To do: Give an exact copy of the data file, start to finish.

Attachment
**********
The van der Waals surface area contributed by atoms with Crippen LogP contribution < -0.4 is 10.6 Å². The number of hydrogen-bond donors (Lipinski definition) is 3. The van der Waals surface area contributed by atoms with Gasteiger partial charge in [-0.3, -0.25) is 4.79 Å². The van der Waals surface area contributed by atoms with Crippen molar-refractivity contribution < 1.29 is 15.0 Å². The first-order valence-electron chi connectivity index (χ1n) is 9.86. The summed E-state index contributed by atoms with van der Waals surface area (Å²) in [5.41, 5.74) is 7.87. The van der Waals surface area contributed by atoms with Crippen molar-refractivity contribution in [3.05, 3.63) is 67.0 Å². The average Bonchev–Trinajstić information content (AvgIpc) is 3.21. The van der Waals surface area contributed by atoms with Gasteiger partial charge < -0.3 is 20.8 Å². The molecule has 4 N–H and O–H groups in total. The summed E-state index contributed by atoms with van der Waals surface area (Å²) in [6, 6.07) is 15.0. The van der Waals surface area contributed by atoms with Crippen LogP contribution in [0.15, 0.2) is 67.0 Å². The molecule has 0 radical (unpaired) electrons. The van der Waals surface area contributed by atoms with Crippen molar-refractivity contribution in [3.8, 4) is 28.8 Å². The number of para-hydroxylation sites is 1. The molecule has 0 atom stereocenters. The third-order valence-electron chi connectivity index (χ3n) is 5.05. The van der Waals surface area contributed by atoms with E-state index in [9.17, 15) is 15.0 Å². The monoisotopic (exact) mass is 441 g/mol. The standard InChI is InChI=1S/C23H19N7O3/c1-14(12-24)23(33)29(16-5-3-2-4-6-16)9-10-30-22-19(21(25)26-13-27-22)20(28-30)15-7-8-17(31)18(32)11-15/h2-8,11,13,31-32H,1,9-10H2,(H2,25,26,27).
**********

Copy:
The van der Waals surface area contributed by atoms with Crippen LogP contribution < -0.4 is 10.6 Å². The number of hydrogen-bond donors (Lipinski definition) is 3. The van der Waals surface area contributed by atoms with Gasteiger partial charge in [-0.3, -0.25) is 4.79 Å². The van der Waals surface area contributed by atoms with Crippen molar-refractivity contribution < 1.29 is 15.0 Å². The first-order valence-electron chi connectivity index (χ1n) is 9.86. The summed E-state index contributed by atoms with van der Waals surface area (Å²) in [5.41, 5.74) is 7.87. The van der Waals surface area contributed by atoms with Crippen molar-refractivity contribution in [3.05, 3.63) is 67.0 Å². The average Bonchev–Trinajstić information content (AvgIpc) is 3.21. The van der Waals surface area contributed by atoms with Gasteiger partial charge < -0.3 is 20.8 Å². The molecule has 4 N–H and O–H groups in total. The summed E-state index contributed by atoms with van der Waals surface area (Å²) in [6, 6.07) is 15.0. The van der Waals surface area contributed by atoms with Crippen LogP contribution in [0.15, 0.2) is 67.0 Å². The molecule has 0 radical (unpaired) electrons. The van der Waals surface area contributed by atoms with Crippen molar-refractivity contribution in [3.8, 4) is 28.8 Å². The number of para-hydroxylation sites is 1. The molecule has 0 atom stereocenters. The third-order valence-electron chi connectivity index (χ3n) is 5.05. The van der Waals surface area contributed by atoms with E-state index in [9.17, 15) is 15.0 Å². The monoisotopic (exact) mass is 441 g/mol. The standard InChI is InChI=1S/C23H19N7O3/c1-14(12-24)23(33)29(16-5-3-2-4-6-16)9-10-30-22-19(21(25)26-13-27-22)20(28-30)15-7-8-17(31)18(32)11-15/h2-8,11,13,31-32H,1,9-10H2,(H2,25,26,27).